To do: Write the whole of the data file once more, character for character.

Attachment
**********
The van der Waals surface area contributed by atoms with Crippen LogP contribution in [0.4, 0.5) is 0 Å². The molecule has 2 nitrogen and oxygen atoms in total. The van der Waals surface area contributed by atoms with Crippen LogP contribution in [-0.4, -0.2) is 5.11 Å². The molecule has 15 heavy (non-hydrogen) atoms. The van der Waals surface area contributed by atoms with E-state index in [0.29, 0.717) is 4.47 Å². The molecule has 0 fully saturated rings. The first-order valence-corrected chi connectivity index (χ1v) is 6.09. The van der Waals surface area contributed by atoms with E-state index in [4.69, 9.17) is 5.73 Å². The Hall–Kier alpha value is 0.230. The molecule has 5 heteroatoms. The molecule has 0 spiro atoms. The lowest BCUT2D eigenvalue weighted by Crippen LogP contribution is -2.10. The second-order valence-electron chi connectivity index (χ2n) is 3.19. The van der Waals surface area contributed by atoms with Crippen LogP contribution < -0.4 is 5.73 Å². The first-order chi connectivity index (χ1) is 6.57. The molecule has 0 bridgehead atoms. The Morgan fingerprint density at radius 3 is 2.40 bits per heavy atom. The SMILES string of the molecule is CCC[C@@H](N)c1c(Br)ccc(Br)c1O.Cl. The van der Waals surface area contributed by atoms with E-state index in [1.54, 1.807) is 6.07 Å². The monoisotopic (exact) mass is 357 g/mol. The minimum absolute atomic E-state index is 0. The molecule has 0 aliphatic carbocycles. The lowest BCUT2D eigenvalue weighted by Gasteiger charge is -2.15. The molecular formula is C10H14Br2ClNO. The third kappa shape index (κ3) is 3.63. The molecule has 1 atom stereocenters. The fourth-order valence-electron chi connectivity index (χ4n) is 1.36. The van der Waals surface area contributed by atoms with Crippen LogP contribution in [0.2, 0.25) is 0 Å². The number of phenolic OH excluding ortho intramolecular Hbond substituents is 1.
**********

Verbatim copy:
The van der Waals surface area contributed by atoms with Crippen LogP contribution in [0.4, 0.5) is 0 Å². The molecule has 2 nitrogen and oxygen atoms in total. The van der Waals surface area contributed by atoms with Crippen LogP contribution in [-0.4, -0.2) is 5.11 Å². The molecule has 15 heavy (non-hydrogen) atoms. The van der Waals surface area contributed by atoms with E-state index in [0.29, 0.717) is 4.47 Å². The molecule has 0 fully saturated rings. The first-order valence-corrected chi connectivity index (χ1v) is 6.09. The van der Waals surface area contributed by atoms with E-state index in [4.69, 9.17) is 5.73 Å². The Hall–Kier alpha value is 0.230. The molecule has 5 heteroatoms. The molecule has 0 spiro atoms. The lowest BCUT2D eigenvalue weighted by Crippen LogP contribution is -2.10. The second-order valence-electron chi connectivity index (χ2n) is 3.19. The van der Waals surface area contributed by atoms with Crippen LogP contribution < -0.4 is 5.73 Å². The first-order chi connectivity index (χ1) is 6.57. The molecule has 0 bridgehead atoms. The Morgan fingerprint density at radius 3 is 2.40 bits per heavy atom. The SMILES string of the molecule is CCC[C@@H](N)c1c(Br)ccc(Br)c1O.Cl. The van der Waals surface area contributed by atoms with E-state index in [1.54, 1.807) is 6.07 Å². The monoisotopic (exact) mass is 357 g/mol. The minimum absolute atomic E-state index is 0. The molecule has 0 aliphatic carbocycles. The lowest BCUT2D eigenvalue weighted by Gasteiger charge is -2.15. The molecular formula is C10H14Br2ClNO. The third kappa shape index (κ3) is 3.63. The molecule has 1 atom stereocenters. The fourth-order valence-electron chi connectivity index (χ4n) is 1.36. The van der Waals surface area contributed by atoms with Crippen LogP contribution in [0.2, 0.25) is 0 Å². The number of phenolic OH excluding ortho intramolecular Hbond substituents is 1.